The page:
How to Make a Dressing Stick Together


End the age-old debate of dressing or stuffing served at Thanksgiving by noting that dressing cooks outside the bird in a separate dish while stuffing cooks in the turkey cavity. Since the dressing does not have the protection of the turkey around it, it has a greater chance of drying out during cooking, causing it to fall apart when served rather than hold together. Similar to a bread pudding, dressing uses bread crumbs or cubes baked into a casserole. Well-made dressings have ingredients that lump together, taste moist and can be scooped out of a dish without falling apart. To make the ingredients in the dressing stick together you need a binding agent. Look no farther than your refrigerator for what your need to make a moist, solid dressing instead of a dry, crumbly dish of toasted crumbs. Save your sides by adding the necessities to your dressing for the proper texture.

Step 1

Prepare the dressing mix according to your recipe, adding enough gravy or broth so the dressing maintains its shape when pressed into a ball.

Step 2

Beat one egg per every 4 cups of bread used in the recipe and stir it into the ingredients.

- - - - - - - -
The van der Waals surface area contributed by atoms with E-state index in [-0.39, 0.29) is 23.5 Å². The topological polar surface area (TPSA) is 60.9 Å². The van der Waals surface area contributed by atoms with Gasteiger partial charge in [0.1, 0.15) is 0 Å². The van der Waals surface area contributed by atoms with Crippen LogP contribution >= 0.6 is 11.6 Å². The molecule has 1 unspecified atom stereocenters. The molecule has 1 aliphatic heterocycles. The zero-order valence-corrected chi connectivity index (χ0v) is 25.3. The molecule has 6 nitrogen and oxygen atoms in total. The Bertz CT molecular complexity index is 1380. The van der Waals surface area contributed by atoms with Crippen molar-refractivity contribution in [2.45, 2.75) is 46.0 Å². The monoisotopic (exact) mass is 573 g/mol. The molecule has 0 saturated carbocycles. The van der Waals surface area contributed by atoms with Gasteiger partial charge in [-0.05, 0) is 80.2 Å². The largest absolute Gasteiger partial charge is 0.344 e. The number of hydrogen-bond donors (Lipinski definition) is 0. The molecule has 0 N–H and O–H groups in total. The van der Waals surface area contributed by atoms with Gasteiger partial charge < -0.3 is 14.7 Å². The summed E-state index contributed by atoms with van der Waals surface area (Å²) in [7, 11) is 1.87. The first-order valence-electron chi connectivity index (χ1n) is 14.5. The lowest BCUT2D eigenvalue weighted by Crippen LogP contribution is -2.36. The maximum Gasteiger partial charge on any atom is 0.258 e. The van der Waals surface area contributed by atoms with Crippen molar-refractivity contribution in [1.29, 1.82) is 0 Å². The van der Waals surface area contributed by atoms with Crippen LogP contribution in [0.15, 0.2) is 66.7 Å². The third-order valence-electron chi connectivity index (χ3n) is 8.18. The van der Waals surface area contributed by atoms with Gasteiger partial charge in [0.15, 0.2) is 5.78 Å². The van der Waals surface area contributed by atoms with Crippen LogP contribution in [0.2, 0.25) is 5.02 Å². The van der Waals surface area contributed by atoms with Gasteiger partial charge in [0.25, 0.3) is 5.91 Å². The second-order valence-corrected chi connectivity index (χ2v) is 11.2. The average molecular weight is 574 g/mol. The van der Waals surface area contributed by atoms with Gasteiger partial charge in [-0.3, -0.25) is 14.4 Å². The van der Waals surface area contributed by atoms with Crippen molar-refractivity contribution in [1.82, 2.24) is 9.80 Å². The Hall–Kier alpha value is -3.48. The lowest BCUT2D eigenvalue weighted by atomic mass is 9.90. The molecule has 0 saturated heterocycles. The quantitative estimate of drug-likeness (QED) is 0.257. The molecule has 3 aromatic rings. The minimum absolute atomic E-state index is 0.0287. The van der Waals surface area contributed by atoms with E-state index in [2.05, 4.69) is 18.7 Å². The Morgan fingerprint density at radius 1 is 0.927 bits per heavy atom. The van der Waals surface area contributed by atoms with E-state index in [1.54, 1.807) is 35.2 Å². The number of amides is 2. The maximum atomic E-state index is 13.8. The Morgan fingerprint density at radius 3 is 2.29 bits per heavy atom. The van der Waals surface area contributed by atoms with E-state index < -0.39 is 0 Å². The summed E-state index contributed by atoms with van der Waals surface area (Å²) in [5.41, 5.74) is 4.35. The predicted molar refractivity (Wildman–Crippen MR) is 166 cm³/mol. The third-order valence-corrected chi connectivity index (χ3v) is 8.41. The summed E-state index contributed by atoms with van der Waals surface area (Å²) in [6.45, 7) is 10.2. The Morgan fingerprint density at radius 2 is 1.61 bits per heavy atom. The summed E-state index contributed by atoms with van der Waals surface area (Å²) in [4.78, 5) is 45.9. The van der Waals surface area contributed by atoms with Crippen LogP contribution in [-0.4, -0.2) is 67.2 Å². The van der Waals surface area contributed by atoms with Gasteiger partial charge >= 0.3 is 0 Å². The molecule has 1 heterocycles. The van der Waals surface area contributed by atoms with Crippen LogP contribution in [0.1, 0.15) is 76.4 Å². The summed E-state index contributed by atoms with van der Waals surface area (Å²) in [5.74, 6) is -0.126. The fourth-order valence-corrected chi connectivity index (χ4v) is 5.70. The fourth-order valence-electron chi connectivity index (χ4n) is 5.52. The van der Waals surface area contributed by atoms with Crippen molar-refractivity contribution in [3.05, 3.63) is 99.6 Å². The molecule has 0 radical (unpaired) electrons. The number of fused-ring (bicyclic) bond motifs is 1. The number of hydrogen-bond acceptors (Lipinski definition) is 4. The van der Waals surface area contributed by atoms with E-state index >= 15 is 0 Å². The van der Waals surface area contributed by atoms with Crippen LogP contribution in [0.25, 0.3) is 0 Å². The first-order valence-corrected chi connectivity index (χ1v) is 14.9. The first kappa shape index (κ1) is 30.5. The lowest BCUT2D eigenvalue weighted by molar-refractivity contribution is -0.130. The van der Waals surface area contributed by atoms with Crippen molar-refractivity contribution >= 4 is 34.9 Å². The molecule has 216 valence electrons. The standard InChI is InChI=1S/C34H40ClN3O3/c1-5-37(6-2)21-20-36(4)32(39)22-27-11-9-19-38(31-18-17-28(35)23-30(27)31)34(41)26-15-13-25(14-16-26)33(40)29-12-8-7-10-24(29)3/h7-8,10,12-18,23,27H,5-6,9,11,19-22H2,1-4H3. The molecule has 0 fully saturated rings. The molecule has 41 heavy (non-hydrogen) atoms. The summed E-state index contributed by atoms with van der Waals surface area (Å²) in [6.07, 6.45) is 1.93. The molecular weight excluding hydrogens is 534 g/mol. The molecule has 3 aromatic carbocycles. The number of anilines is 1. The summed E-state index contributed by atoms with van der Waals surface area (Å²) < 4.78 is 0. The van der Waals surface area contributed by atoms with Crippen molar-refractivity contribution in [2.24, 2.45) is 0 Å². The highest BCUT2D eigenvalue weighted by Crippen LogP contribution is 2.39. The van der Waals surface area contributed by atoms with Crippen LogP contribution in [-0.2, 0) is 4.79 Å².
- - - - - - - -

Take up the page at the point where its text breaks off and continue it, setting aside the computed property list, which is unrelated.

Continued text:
Step 3

Spray a baking dish with cooking spray and heat the oven to 350 degrees Fahrenheit.

Step 4

Transfer the dressing mixture to the sprayed dish and spread out into an even layer.

Step 5

Pour the remaining broth or gravy over the dressing to maintain the moisture as it bakes.

Step 6

Cover the dish and bake at 350 degrees Fahrenheit for 30 to 40 minutes or until a meat thermometer registers 165 degrees Fahrenheit when inserted into the center of the dressing.

Things You'll Need

  • ½ cups broth, gravy or water per 3 cups bread crumbs or cubes
  • 1 whole eggs per 4 cups bread crumbs or cubes used
  • Baking dish
  • Cooking spray
  • Aluminum foil
  • Meat thermometer


  • Recipe Tips: How to Make Stuffing

Who Can Help

  • Cooks: Dressing Recipes
Keywords: stuffing, thanksgiving, turkey dressing

About this Author

Athena Hessong began her freelance writing career in 2004. She draws upon experiences and knowledge gained from teaching all high school subjects for seven years. Hessong earned a Bachelor in Arts in history from the University of Houston.

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